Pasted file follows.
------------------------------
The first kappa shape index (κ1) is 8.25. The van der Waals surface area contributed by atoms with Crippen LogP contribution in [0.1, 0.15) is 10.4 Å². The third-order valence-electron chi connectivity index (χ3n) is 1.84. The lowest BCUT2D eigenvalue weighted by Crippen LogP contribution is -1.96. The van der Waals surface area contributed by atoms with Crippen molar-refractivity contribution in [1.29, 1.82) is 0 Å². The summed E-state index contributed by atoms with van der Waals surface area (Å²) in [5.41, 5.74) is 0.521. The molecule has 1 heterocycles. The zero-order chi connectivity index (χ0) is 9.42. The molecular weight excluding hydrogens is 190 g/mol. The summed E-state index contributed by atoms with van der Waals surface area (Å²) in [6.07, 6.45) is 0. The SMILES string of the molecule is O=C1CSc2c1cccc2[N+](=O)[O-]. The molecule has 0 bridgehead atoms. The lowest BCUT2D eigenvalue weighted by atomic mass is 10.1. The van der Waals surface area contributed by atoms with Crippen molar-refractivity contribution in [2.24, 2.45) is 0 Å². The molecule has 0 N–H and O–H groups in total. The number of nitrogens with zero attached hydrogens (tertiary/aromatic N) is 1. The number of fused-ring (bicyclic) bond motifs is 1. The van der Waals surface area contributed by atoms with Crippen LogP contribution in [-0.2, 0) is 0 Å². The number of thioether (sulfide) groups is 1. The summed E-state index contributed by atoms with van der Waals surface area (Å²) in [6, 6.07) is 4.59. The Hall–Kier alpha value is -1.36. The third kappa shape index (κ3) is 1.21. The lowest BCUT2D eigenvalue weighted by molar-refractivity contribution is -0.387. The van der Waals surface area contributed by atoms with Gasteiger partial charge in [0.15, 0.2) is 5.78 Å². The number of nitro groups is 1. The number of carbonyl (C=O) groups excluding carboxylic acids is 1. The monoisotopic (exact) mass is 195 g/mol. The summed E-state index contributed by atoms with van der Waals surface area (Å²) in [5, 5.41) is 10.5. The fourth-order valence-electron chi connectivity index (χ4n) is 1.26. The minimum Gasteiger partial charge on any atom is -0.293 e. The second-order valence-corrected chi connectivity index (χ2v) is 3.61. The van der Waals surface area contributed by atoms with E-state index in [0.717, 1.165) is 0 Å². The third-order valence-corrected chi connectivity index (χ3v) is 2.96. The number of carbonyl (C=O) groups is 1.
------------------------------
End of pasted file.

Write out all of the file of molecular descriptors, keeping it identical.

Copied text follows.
The first kappa shape index (κ1) is 8.25. The van der Waals surface area contributed by atoms with Crippen LogP contribution in [0.1, 0.15) is 10.4 Å². The third-order valence-electron chi connectivity index (χ3n) is 1.84. The lowest BCUT2D eigenvalue weighted by Crippen LogP contribution is -1.96. The van der Waals surface area contributed by atoms with Crippen molar-refractivity contribution in [1.29, 1.82) is 0 Å². The summed E-state index contributed by atoms with van der Waals surface area (Å²) in [5.41, 5.74) is 0.521. The molecule has 1 heterocycles. The zero-order chi connectivity index (χ0) is 9.42. The molecular weight excluding hydrogens is 190 g/mol. The summed E-state index contributed by atoms with van der Waals surface area (Å²) in [6.07, 6.45) is 0. The SMILES string of the molecule is O=C1CSc2c1cccc2[N+](=O)[O-]. The molecule has 0 bridgehead atoms. The lowest BCUT2D eigenvalue weighted by atomic mass is 10.1. The van der Waals surface area contributed by atoms with Crippen molar-refractivity contribution in [2.24, 2.45) is 0 Å². The molecule has 0 N–H and O–H groups in total. The number of nitrogens with zero attached hydrogens (tertiary/aromatic N) is 1. The number of fused-ring (bicyclic) bond motifs is 1. The van der Waals surface area contributed by atoms with Crippen LogP contribution in [-0.2, 0) is 0 Å². The number of thioether (sulfide) groups is 1. The summed E-state index contributed by atoms with van der Waals surface area (Å²) in [6, 6.07) is 4.59. The Hall–Kier alpha value is -1.36. The third kappa shape index (κ3) is 1.21. The lowest BCUT2D eigenvalue weighted by molar-refractivity contribution is -0.387. The van der Waals surface area contributed by atoms with Gasteiger partial charge in [0.15, 0.2) is 5.78 Å². The number of nitro groups is 1. The number of carbonyl (C=O) groups excluding carboxylic acids is 1. The monoisotopic (exact) mass is 195 g/mol. The summed E-state index contributed by atoms with van der Waals surface area (Å²) in [5, 5.41) is 10.5. The fourth-order valence-electron chi connectivity index (χ4n) is 1.26. The minimum Gasteiger partial charge on any atom is -0.293 e. The second-order valence-corrected chi connectivity index (χ2v) is 3.61. The van der Waals surface area contributed by atoms with E-state index in [0.717, 1.165) is 0 Å². The third-order valence-corrected chi connectivity index (χ3v) is 2.96. The number of carbonyl (C=O) groups is 1.